Poker Players Alliance Town Hall on legalizing internet poker

July 03, 2012 3:00 AM


The Poker Players Alliance held a Town Hall meeting last Saturday at the Rio to find out exactly where the issue of legalizing internet poker stood. The large crowd left hopeful and frustrated.

Hope came in the form of Congressman Joe Barton (R-Texas), who is a key poker supporter/player and sponsor of H.R. 2366, which he humorously called “a bad poker hand.”

Perhaps, but it’s the best deal the PPA has on the federal level. H.R. 2366 is known as the Online Poker Act that Barton candidly said could pass by the end of the year or may not pass at all.

“It’s all about timing in Washington,” said Barton, who apologized for having to exit the meeting a bit early in order to save his seat at the Bellagio poker table. “We have the bill in place. It’s just a matter of getting it on the agenda by July. It’s imperative we do that.”

Barton said if the bill isn’t placed by late July, it’s basically cooked for 2012 and perhaps beyond with all the political red tape – not to mention dealing with a possible lame duck administration after the November elections.

The positive news is the constant lobbying of the PPA has swung the sentiment more toward passage of the bill than ever before.

“Back in 2006 when Black Friday occurred, the vote was a 3-to-1 margin against,” said John Pappas, executive director of the PPA. “In the five to six years we’ve pushed for this bill, we have come close to reversing that opinion. It may not be a 3-to-1 ratio, but we have more than enough votes to get it passed.”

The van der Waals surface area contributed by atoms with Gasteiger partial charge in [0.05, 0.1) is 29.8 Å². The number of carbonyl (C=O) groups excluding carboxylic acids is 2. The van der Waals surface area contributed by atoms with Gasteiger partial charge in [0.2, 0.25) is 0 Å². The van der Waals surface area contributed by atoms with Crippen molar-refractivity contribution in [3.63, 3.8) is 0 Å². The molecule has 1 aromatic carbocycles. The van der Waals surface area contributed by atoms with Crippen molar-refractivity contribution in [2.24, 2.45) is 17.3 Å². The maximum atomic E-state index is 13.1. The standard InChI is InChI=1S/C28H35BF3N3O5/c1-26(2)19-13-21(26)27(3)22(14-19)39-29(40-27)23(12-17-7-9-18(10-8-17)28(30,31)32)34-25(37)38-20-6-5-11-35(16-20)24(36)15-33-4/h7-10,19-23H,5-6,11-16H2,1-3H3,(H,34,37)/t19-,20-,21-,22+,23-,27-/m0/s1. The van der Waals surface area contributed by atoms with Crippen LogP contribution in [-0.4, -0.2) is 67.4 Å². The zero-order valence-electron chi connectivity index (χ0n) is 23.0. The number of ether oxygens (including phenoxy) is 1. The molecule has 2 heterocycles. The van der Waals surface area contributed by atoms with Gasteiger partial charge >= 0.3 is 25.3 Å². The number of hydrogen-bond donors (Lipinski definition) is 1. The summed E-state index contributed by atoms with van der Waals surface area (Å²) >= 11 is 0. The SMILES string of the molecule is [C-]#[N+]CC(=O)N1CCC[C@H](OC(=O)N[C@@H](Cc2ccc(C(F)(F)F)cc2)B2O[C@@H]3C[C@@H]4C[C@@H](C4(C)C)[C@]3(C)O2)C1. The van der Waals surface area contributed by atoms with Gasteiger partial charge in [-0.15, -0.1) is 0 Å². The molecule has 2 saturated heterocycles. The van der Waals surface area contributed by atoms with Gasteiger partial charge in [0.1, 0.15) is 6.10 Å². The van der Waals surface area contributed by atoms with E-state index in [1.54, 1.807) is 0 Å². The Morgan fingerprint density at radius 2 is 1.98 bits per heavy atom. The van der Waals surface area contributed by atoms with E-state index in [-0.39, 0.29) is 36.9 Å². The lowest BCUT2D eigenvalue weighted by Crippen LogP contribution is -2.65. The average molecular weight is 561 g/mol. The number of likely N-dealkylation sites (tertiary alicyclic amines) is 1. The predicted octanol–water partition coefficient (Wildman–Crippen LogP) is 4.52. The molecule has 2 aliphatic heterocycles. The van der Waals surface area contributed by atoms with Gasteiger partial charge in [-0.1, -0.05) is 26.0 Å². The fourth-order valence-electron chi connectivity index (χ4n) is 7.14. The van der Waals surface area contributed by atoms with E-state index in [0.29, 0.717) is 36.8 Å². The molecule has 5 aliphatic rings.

The problem of course is getting the bill to a vote. There is a big-time fig leaf in poker’s favor – meaning the feds are so adamant against gambling they would be willing to let poker pass through the gate in order to completely shut off any other form of gambling.

“That would be good news for poker players and the PPA, but bad news for slots and sports betting” Pappas said. “Sen. Kyl (who put together the bill against all forms of gambling) has shown a willingness to compromise on poker in exchange for toughing the opposition on other gaming.” From the state perspective, the PPA view has optimistically gone from “if it becomes legal to when.”

While Delaware, New Jersey and California are all in the fight to have poker legal statewide, Nevada is clearly the prime candidate to see it happen first. And the likely date is early 2013.

“Gov. Sandoval is behind it and we have Sen. Reid on our side,” Pappas said. “But we really want it on the federal level and having Congressman Barton take time out to be at this meeting shows how close we are coming to making it happen.”

As for now it’s up to Washington to shuffle up and deal. Until that happens, many poker players will continue leaving the U.S. in order to play without fear of penalty. And that’s costing money every day.

“This is prohibition all over again,” one attendee shouted passionately to the PPA reps. “It’s just so stupid not to be allowed to play poker online in the privacy of your home. I’m just plain sick of the way our government is run.”

Well it could be worse. You could be a resident of South Carolina where playing poker for money is illegal – period! The PPA lobby is strong, but so are the religious right and the tribes who are each dead set against the bill.

Odds are the online poker happens first in Nevada among Nevadans. Anything else to the feds at this time would be “uncivilized.”

“I’m being totally honest with you,” Barton said. “It can all happen very fast in Washington, or it could not happen at all.”